Friday, June 8, 2012

Melanoidins and Lagering

For most of the past few summers, I've taken some time off from drinking, tapped out the kegs on draft, dropped my kegerator temperature, and lagered two beers for roughly two months with varying degrees of success.  In 2008 I made my first lagers, a Bohemian Pilsner and a Vienna Lager that left plenty to be desired.  In 2010, I brewed a very nice Schwarzbier and a decent Marzen.  Last summer, I made a Baltic Porter that I was really proud of and a California Common that was a favorite among friends.  This year, I want to continue to do something different, trying styles and techniques that are unfamiliar and exciting.

The Maillard reaction works the same way - producing melanoidins - when applied to grain.

Yesterday I bought ingredients for this summer's lagers with a nod to the crusty, bready flavors that you get when using significant Munich malts.  I hope to make a bavarian dunkel that harnesses those melanoidins (created via the Maillard reaction) and brings them to the forefront with a clean, attenuative lager yeast, much in the same vein as Warsteiner.  With similar intention, I hope to make a biére de garde ambrée that has qualities inherent in some of the better commercial examples I've been able to find (especially St. Amand's French Country Ale-though it is a brown version of the style).  Both beers will be using WLP830 German Lager Yeast, a popular strain cultured from Weihenstephan Abbey, the world's oldest continuously operating brewery.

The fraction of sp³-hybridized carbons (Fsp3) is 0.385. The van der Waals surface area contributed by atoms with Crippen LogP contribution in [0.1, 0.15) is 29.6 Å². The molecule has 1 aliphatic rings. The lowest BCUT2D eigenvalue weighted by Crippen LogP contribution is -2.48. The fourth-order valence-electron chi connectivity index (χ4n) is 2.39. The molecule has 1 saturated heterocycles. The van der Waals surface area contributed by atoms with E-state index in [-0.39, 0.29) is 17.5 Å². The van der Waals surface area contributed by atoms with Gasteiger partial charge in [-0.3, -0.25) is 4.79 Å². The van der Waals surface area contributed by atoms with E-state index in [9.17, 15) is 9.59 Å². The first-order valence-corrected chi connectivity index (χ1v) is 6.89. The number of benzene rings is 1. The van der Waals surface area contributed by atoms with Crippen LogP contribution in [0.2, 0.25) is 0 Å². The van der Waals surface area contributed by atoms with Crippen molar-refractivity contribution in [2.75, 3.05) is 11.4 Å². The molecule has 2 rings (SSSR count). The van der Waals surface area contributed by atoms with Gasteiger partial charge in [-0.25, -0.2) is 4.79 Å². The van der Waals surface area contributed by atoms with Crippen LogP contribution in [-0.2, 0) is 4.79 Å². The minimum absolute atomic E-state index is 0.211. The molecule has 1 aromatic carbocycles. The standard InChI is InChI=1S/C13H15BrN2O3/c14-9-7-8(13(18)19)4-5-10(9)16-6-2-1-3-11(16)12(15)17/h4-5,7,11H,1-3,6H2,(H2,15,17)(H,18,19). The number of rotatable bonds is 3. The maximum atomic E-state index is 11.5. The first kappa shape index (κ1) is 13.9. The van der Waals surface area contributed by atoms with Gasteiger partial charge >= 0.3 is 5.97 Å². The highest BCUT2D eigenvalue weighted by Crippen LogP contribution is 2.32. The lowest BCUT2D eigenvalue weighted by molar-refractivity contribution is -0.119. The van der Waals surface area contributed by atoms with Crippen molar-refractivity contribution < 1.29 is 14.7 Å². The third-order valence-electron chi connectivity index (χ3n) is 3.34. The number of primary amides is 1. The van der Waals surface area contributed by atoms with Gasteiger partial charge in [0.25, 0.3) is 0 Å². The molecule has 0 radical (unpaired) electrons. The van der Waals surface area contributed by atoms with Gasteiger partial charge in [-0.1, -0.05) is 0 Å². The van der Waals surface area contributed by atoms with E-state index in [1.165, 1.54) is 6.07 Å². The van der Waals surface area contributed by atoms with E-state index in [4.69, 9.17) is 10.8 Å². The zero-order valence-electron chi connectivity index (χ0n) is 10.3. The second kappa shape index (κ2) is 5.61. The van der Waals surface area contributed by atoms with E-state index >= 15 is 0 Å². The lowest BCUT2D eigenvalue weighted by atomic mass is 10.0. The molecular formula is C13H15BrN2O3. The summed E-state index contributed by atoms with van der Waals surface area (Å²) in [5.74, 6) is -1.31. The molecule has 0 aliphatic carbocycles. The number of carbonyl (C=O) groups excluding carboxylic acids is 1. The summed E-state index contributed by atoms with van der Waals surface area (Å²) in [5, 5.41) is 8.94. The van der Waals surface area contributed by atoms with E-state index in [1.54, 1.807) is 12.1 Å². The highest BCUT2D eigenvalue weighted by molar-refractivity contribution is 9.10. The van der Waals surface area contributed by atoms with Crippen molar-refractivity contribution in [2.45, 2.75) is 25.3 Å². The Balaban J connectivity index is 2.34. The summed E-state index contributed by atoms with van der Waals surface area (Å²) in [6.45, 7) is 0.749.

I have a massive starter that began as two vials of WLP830 mixing away happily on my stir plate, and plan to brew both beers early next week.

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